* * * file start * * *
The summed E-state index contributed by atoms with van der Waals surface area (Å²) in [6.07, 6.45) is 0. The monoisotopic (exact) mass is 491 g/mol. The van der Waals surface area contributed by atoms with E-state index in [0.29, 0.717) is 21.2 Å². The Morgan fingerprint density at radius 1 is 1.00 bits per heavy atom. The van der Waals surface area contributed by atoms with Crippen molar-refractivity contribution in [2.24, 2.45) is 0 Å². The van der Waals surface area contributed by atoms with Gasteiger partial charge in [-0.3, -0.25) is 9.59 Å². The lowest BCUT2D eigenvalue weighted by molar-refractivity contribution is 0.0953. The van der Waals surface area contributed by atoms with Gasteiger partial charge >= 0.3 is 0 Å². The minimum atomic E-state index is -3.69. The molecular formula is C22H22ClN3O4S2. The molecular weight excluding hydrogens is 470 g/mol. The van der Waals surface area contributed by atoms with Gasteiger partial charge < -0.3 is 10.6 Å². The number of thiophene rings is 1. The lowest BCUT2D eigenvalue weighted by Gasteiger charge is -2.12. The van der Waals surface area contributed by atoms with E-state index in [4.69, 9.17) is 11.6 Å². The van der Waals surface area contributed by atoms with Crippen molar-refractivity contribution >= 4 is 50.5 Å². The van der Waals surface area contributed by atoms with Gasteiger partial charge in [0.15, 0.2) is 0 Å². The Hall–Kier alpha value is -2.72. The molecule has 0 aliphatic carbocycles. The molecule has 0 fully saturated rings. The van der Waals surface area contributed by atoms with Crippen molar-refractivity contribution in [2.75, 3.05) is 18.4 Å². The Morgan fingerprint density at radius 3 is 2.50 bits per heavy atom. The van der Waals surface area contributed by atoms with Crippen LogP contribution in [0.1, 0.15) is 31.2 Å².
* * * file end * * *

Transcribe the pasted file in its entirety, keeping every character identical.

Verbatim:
The summed E-state index contributed by atoms with van der Waals surface area (Å²) in [6.07, 6.45) is 0. The monoisotopic (exact) mass is 491 g/mol. The van der Waals surface area contributed by atoms with E-state index in [0.29, 0.717) is 21.2 Å². The Morgan fingerprint density at radius 1 is 1.00 bits per heavy atom. The van der Waals surface area contributed by atoms with Crippen molar-refractivity contribution in [2.24, 2.45) is 0 Å². The van der Waals surface area contributed by atoms with Gasteiger partial charge in [-0.3, -0.25) is 9.59 Å². The lowest BCUT2D eigenvalue weighted by molar-refractivity contribution is 0.0953. The van der Waals surface area contributed by atoms with Gasteiger partial charge >= 0.3 is 0 Å². The minimum atomic E-state index is -3.69. The molecular formula is C22H22ClN3O4S2. The molecular weight excluding hydrogens is 470 g/mol. The van der Waals surface area contributed by atoms with Gasteiger partial charge < -0.3 is 10.6 Å². The number of thiophene rings is 1. The lowest BCUT2D eigenvalue weighted by Gasteiger charge is -2.12. The van der Waals surface area contributed by atoms with E-state index in [4.69, 9.17) is 11.6 Å². The van der Waals surface area contributed by atoms with Crippen molar-refractivity contribution >= 4 is 50.5 Å². The van der Waals surface area contributed by atoms with Gasteiger partial charge in [0.15, 0.2) is 0 Å². The Hall–Kier alpha value is -2.72. The molecule has 0 aliphatic carbocycles. The molecule has 0 fully saturated rings. The van der Waals surface area contributed by atoms with Crippen molar-refractivity contribution in [2.75, 3.05) is 18.4 Å². The Morgan fingerprint density at radius 3 is 2.50 bits per heavy atom. The van der Waals surface area contributed by atoms with Crippen LogP contribution in [0.1, 0.15) is 31.2 Å².